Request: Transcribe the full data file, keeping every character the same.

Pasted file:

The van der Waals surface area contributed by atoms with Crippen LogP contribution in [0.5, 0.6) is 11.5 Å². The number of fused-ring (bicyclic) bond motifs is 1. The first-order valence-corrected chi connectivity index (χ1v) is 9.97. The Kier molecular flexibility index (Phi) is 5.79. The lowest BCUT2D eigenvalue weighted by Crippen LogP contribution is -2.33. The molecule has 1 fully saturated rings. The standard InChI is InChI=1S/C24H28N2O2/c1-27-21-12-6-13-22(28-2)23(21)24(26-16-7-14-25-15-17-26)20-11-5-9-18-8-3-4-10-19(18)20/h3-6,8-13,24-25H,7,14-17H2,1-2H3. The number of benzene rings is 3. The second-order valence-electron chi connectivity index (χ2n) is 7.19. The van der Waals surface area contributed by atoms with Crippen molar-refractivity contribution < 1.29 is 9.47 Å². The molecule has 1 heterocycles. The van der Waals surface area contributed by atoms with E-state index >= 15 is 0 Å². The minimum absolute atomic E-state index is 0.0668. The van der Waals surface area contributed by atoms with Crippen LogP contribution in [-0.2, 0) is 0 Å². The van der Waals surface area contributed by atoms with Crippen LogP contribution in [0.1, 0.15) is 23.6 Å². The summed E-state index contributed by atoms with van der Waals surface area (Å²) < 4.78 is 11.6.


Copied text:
The van der Waals surface area contributed by atoms with Crippen LogP contribution in [0.5, 0.6) is 11.5 Å². The number of fused-ring (bicyclic) bond motifs is 1. The first-order valence-corrected chi connectivity index (χ1v) is 9.97. The Kier molecular flexibility index (Phi) is 5.79. The lowest BCUT2D eigenvalue weighted by Crippen LogP contribution is -2.33. The molecule has 1 fully saturated rings. The standard InChI is InChI=1S/C24H28N2O2/c1-27-21-12-6-13-22(28-2)23(21)24(26-16-7-14-25-15-17-26)20-11-5-9-18-8-3-4-10-19(18)20/h3-6,8-13,24-25H,7,14-17H2,1-2H3. The number of benzene rings is 3. The second-order valence-electron chi connectivity index (χ2n) is 7.19. The van der Waals surface area contributed by atoms with Crippen molar-refractivity contribution < 1.29 is 9.47 Å². The molecule has 1 heterocycles. The van der Waals surface area contributed by atoms with E-state index >= 15 is 0 Å². The minimum absolute atomic E-state index is 0.0668. The van der Waals surface area contributed by atoms with Crippen LogP contribution in [-0.2, 0) is 0 Å². The van der Waals surface area contributed by atoms with Crippen LogP contribution in [0.1, 0.15) is 23.6 Å². The summed E-state index contributed by atoms with van der Waals surface area (Å²) < 4.78 is 11.6.